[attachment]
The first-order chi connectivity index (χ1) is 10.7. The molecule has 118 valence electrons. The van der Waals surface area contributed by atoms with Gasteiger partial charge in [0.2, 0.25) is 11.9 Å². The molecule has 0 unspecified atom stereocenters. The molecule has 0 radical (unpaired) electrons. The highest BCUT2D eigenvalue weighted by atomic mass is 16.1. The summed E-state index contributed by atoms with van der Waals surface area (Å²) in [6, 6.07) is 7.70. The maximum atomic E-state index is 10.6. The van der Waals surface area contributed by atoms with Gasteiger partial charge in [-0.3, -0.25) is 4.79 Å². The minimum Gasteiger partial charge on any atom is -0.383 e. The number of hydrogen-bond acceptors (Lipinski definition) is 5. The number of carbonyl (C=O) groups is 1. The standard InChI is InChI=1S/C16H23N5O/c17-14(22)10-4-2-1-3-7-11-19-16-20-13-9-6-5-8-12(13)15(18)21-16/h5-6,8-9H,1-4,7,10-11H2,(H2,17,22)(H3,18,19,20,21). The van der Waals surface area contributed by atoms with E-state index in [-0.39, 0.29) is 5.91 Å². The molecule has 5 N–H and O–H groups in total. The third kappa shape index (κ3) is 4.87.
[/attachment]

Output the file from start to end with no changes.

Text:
The first-order chi connectivity index (χ1) is 10.7. The molecule has 118 valence electrons. The van der Waals surface area contributed by atoms with Gasteiger partial charge in [0.2, 0.25) is 11.9 Å². The molecule has 0 unspecified atom stereocenters. The molecule has 0 radical (unpaired) electrons. The highest BCUT2D eigenvalue weighted by atomic mass is 16.1. The summed E-state index contributed by atoms with van der Waals surface area (Å²) in [6, 6.07) is 7.70. The maximum atomic E-state index is 10.6. The van der Waals surface area contributed by atoms with Gasteiger partial charge in [-0.3, -0.25) is 4.79 Å². The minimum Gasteiger partial charge on any atom is -0.383 e. The number of hydrogen-bond acceptors (Lipinski definition) is 5. The number of carbonyl (C=O) groups is 1. The standard InChI is InChI=1S/C16H23N5O/c17-14(22)10-4-2-1-3-7-11-19-16-20-13-9-6-5-8-12(13)15(18)21-16/h5-6,8-9H,1-4,7,10-11H2,(H2,17,22)(H3,18,19,20,21). The van der Waals surface area contributed by atoms with E-state index in [-0.39, 0.29) is 5.91 Å². The molecule has 5 N–H and O–H groups in total. The third kappa shape index (κ3) is 4.87.